Academics >  The Leadership Program >  Spring Semester Projects >  Congo/Women > 

The Leadership Program is proud to host the Congo/Women Portraits of War: Democratic Republic of Congo exhibit in the Woodcock Art Gallery in the McGaw Fine Arts Center each Friday in February as part of this semester’s focus on human rights and freedom. This exhibit highlights the plight of women and girls in the Democratic Republic of Congo whose human rights and freedoms are often denied in horrific ways. The project also brings to light the incredible beauty and strength of these women and girls and the activists working to give them a fighting chance. 

                                                                                                                    Lynsey Addario/VII
Taken from the exhibition website:
 
The Women of the Democratic Republic of Congo have shown incredible bravery in the face of unbelievable atrocities, as evidenced by the photographs assembled in this exhibition. These women, along with their families, have survived a litany of atrocities: oppressive dictators; the violent passage to democracy; economic crises; and an ongoing struggle of regional and tribal warfare which has found its end far too slowly and with far too much bloodshed. These challenges have been accompanied by a devastating lack of both general and reproductive healthcare, HIV/AIDS, and the common occurrence of rape and extreme sexual violence against women and girls of all ages. For those who survive, support is often unavailable.
The photographs in this exhibition, taken by Lynsey Addario, Marcus Bleasdale, Ron Haviv and James Nachtwey, tell the story of daily life in the Congo – political, economic, cultural, medical and personal. These images are at once gorgeously composed, highly aesthetic and full of humanity. At the same time, many are painfully saturated with human grief and suffering.
nge. Through the arts we create possibilities, identify necessities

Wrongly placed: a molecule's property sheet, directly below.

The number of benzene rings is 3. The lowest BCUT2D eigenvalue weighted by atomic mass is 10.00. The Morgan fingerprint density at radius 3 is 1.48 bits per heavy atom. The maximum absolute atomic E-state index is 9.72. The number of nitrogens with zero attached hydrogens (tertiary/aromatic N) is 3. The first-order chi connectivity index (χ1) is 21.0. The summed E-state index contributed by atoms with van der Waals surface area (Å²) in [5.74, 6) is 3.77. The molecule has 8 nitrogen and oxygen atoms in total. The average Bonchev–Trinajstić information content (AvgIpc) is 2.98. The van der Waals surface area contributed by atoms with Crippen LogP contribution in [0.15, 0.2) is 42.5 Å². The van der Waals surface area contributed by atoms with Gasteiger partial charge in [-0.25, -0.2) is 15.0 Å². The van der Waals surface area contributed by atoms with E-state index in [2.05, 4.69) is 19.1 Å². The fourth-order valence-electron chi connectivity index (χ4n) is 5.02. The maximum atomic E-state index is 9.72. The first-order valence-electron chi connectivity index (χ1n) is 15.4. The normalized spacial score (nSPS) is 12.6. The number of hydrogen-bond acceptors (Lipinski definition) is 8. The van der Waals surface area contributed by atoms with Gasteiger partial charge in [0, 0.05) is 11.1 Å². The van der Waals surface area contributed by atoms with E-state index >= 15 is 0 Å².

and shape our realities. In recognizing this phenomenon, we acknowledge a profound and far-reaching fact: art can encourage our greatest human capacity and can be the vehicle for the deepest of human expressions and actions.
The essays that accompany the photographs provide a deeper background with which to understand their context. They address a human-made humanitarian crisis. This is not a natural disaster; it is our disaster as a global community.This exhibition sheds light not only on the situation facing women of the Democratic Republic of Congo, but on gender-based violence around the world and demonstrates why the arts have a powerful role as mirror and map to influence social change. Through the arts we create possibilities, identify necessities and shape our realities. In recognizing this phenomenon, we acknowledge a profound and far-reaching fact: art can encourage our greatest human capacity and can be the vehicle for the deepest of human expressions and actions.

 

Exhibition Schedule:

February 1: Opening Reception, 6-8 p.m., Woodcock Art Gallery, McGaw Fine Arts Center
                   6:30, 7:00, and 7:30 p.m. Staged readings of a monologue from Lynn Nottage’s                                                 Ruined, by students, faculty, and staff

February 8: Exhibit, 6-8 p.m., Woodcock Art Gallery, McGaw Fine Arts Center
                   Vagina Monologues, Sibert Theatre

February 15: Exhibit, 6-8 p.m., Woodcock Art Gallery, McGaw Fine Arts Center
                     7 p.m. Screening of Nefarious followed by a discussion with Morgan Goatley, ’03,                                           Director of Development, Exodus Cry, Crispin Lecture Hall

February 22: Exhibit Closing, 6-8 p.m., Woodcock Art Gallery, McGaw Fine Arts Center
                     7 p.m. Oxfam film and induction of Illinois College’s “Sister on the Planet                                                           Ambassador”

    
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